I went to see the Sugar Sphinx, Kara Walker’s exhibit in Williamsburg, Brooklyn. It was hard not to marvel at the sugar babies made of molasses and carrying weave baskets of crystallized sugar; their miniature build creating large shadows of melting beneath them. Visitors stepped into these puddles as they peered inside these baskets, their shoes carrying footprints through the entire factory, unknowingly. For those who have these lived experiences of our ancestors still soaring in our blood, we know these footsteps are indelible, sticky, meant to create a trail however long.

Then we get to the Sphinx itself. A magnificent mammy-esque figure perched on all fours in the nude like a lioness resting. Her stark whiteness glows in the factory; her mammoth image, divine. I was drawn to this figure, her features; her fists tightly coiled as though angry; her eyes staring off into the distance at something we, as her viewers, failed to grasp. All she wore was a head-scarf tied the way my great-grandmother used to tie her scarf, knotted in the front; and her face said it all with the emotions suppressed, restrained under that calm exterior as people snapped pictures and snatched molecules of sugar into their lungs.

It was quite jarring at first to see many people so fascinated with the Sphinx’s magnanimous derriere, snapping pictures and carrying on conversations; their miniature heads seemingly sandwiched between her enhanced butt cheeks and vulva. White people, mostly, with their cameras gazed up into the sacred space where the Sphinx reclined on curled toes. It was then that I thought about Kara Walker’s intent. Her decision to have this naked, mammoth black woman to be gazed at, marveled at that way. The shaming and objectifying that we as black women are subjected to, used to. Of course, I admire Walker’s effort to drag everyone—black, white, asian, Hispanic, whatever the backgrounds—into this conversation of race. Of course I see how this large Sphinx could be that elephant in the room, the one whose presence is inevitable, forcing you to look, to gaze up into its face. “I dare you,” she says, her eyes meeting yours.

And now you see. Now you make sense of the message implicit in her stoic face. For how can she be ignored now? How can one’s gaze be averted? The question of power arises. Now in this space, this figure has the power to snatch people from their reality and bring them back to the reality of slavery—to the stories and images of those very workers who ploughed through cane-fields to deliver the sweetness to their tables. How bitter the taste when they look down and see the blood trailing their footsteps. ~Nicole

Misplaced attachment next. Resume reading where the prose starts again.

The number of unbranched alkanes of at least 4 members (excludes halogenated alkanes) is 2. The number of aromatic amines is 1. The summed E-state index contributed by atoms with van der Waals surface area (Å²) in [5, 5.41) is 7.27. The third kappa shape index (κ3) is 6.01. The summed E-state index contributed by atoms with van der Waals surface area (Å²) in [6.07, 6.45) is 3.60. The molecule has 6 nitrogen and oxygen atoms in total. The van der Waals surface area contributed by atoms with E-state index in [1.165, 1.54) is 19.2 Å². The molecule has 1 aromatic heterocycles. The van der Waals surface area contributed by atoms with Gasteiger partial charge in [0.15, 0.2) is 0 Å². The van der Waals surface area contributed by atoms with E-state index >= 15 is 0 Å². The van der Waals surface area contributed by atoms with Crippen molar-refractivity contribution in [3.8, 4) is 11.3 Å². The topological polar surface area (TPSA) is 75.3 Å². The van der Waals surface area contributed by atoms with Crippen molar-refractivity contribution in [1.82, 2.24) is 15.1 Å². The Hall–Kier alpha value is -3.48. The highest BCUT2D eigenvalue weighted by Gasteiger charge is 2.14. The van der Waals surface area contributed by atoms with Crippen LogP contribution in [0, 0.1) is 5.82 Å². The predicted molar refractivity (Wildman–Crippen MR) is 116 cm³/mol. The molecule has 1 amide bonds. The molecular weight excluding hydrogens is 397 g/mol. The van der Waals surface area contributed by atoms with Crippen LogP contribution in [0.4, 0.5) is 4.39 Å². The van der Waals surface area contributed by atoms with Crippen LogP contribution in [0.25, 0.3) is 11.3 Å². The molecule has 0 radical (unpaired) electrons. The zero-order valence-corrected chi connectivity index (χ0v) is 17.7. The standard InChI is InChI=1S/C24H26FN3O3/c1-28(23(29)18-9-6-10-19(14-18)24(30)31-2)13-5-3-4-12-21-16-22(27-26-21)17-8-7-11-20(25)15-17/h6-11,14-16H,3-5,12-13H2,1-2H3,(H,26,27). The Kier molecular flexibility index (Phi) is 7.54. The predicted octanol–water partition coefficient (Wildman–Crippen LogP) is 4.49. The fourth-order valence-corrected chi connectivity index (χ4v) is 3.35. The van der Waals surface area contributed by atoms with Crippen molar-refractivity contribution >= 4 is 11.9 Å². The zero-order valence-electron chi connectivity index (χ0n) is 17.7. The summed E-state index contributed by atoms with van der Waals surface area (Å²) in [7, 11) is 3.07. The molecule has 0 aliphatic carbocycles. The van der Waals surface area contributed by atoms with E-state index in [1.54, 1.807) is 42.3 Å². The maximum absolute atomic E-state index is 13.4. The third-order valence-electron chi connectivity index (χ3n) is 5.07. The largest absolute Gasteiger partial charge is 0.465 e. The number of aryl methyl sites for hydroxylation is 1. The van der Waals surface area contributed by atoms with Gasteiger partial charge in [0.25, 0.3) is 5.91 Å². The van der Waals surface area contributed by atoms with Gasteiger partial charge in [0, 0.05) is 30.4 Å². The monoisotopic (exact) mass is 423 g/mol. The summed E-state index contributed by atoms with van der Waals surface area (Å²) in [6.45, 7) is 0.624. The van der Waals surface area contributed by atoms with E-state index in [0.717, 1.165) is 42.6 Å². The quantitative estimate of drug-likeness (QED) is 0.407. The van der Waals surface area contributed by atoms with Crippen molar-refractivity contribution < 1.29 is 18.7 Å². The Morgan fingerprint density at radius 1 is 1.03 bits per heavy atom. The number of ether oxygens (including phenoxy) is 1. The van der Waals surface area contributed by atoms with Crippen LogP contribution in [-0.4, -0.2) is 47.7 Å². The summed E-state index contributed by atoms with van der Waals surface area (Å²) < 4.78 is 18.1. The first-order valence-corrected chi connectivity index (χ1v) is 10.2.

Tessanne, the measure of a true artiste

Check out my latest article published in the Jamaica Gleaner (see link below):




Coming out again and again as femme

Living out loud as a lesbian has been a challenge since the day I decided to come out. First I had to come out to myself then to others, a step that still feels like a never ending journey given my gender presentation as a femme. For years my femme persona has somewhat acted as an invisible shield against the antagonism that comes with my sexual orientation. My presence was never seen as a threat to anyone until I openned my mouth or was with other women, those I have dated who identified as butch or tomboy. I remember the first time I started dating. I was a college volunteer at a youth center where elder women would come from a nearby senior citizens center and assist with after school services. One evening I sat in a small circle of these older women who welcomed me into the group without reservations. The conversation was a whirlwind of topics, scooping me up in the middle of it all. They discussed current events, politics, the plight of school children nowadays, and the unfortunate disaster of the world trade center that had happened just a month before. Then they got into discussing the days when young men were gentlemen who courted young women. Suddenly one of them turned to me and asked if I was seeing someone. I nodded, careful not to spill the gender of the person. “Oh how nice!” they exclaimed, their eyes lighting up as though my budding romance had suddenly ignited bulbs inside them.